Spatial STEM+C addresses a significant challenge in preparing elementary-aged children to enter the STEM workforce in coming decades: developing visuospatial and computational skills that underlie success in gatekeeping high school and college STEM courses. Visuospatial skills have been documented to vary by gender and may be influenced by socioeconomic factors. By developing instructional and assessment strategies that work particularly well for students who lag behind in visuospatial and academic abilities at key grade levels, Spatial STEM+C applies educational justice theory to help children achieve equal access to quality instruction, resources, and other educational opportunities.
The goal of the Spatial STEM+C project is to iteratively develop and evaluate supplemental instructional activities that build early computational skills in elementary-aged children. The project will accomplish this goal by improving the children’s innate capacities for spatial thinking. Iterative development of the curriculum over a two-year period will be complemented with a comparison group study of spatial and computational thinking development and achievement. Formative evaluation conclusions from the curriculum development process and research findings from the comparison group study will be used to refine the activities into a format that can be integrated into formal instruction at a partnering school district, disseminated and evaluated nationally, and built into in-service and pre-service teacher education programs at the University of Redlands in California.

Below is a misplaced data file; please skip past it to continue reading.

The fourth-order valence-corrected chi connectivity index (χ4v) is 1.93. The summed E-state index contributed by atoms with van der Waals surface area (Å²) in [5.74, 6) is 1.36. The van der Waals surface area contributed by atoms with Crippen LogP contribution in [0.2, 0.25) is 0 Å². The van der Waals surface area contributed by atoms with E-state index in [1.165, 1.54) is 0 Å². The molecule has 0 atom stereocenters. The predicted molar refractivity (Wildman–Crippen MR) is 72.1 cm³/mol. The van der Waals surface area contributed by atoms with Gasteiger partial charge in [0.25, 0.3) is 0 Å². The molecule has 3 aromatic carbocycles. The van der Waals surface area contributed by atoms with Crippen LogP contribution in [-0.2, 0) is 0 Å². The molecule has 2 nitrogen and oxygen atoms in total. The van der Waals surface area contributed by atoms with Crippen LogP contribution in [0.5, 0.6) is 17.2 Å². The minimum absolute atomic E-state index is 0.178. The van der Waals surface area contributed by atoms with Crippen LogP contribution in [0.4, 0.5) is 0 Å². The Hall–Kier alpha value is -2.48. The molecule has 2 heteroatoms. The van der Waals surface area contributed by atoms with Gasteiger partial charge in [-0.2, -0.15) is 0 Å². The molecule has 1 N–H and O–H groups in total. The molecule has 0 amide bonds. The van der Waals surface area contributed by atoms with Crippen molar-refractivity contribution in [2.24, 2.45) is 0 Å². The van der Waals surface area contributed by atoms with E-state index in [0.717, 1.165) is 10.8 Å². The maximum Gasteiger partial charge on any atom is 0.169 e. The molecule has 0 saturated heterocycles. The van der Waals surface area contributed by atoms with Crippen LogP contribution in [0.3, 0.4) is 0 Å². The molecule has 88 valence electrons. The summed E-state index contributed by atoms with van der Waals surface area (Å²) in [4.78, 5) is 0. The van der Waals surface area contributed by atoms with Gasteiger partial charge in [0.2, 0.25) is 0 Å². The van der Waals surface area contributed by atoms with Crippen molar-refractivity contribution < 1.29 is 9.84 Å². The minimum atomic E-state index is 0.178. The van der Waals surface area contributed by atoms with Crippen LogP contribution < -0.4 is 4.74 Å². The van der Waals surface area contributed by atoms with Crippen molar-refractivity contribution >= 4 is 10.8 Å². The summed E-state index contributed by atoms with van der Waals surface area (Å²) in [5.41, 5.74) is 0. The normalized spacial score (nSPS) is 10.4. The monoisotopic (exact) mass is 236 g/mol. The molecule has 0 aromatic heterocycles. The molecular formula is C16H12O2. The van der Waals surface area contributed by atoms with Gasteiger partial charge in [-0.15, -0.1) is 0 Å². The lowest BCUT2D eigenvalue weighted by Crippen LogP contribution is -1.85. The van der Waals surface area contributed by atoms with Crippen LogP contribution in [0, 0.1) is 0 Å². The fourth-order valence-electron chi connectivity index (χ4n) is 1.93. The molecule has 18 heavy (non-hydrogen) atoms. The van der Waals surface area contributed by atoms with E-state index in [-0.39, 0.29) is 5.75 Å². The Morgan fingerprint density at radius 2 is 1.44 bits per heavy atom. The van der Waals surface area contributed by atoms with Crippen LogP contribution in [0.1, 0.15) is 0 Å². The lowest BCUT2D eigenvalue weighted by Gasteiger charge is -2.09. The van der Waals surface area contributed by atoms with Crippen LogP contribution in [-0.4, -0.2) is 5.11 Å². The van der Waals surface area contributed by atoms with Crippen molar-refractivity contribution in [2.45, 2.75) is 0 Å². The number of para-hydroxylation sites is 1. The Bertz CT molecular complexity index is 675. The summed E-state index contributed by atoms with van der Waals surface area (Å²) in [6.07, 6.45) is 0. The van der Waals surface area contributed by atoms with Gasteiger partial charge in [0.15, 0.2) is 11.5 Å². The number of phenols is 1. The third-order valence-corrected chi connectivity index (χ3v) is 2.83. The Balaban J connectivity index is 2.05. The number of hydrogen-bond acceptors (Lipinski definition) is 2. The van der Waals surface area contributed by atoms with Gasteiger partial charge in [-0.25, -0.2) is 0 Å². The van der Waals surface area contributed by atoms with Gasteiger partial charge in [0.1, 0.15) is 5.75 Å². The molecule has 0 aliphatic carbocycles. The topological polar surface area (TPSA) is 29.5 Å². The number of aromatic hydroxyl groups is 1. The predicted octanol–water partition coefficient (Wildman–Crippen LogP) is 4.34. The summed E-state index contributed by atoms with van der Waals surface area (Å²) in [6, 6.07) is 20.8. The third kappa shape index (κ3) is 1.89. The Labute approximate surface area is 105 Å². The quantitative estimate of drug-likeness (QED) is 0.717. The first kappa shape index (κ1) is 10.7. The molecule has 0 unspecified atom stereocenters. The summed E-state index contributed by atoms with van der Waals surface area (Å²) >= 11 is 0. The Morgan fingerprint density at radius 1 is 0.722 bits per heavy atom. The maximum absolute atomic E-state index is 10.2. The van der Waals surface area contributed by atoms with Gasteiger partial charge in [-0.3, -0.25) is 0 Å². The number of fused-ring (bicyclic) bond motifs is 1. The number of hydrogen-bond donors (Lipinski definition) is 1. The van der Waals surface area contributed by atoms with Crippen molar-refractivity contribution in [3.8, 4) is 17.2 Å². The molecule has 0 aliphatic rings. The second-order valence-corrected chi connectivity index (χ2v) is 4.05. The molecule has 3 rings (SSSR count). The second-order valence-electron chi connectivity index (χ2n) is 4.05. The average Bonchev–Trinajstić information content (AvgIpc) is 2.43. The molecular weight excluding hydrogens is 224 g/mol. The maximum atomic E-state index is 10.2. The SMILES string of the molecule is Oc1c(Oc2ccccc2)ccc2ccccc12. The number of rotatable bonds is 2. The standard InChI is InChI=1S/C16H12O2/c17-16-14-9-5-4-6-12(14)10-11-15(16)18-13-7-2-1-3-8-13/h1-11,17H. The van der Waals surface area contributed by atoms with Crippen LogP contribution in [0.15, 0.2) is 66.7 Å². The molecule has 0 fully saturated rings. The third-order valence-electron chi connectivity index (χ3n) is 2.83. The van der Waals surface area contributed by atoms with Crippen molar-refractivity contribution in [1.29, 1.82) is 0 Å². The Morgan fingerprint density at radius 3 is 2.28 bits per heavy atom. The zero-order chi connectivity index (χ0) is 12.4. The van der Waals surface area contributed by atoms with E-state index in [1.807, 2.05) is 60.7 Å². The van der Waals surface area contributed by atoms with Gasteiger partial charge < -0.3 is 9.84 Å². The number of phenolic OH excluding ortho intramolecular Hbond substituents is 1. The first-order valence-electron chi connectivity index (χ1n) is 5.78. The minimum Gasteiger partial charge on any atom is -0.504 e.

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Funded by the National Science Foundation
This material was based upon work supported by the National Science Foundation under Grant No. 1543204. Any opinions, findings, and conclusions or recommendations expressed in this material are those of the author(s) and do not necessarily reflect the views of the National Science Foundation.
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Tangram portion of the Spatial STEM+C logo adapted from a graphic by Nevit Dilmen [CC BY-SA 3.0 (http://creativecommons.org/licenses/by-sa/3.0)], via Wikimedia Commons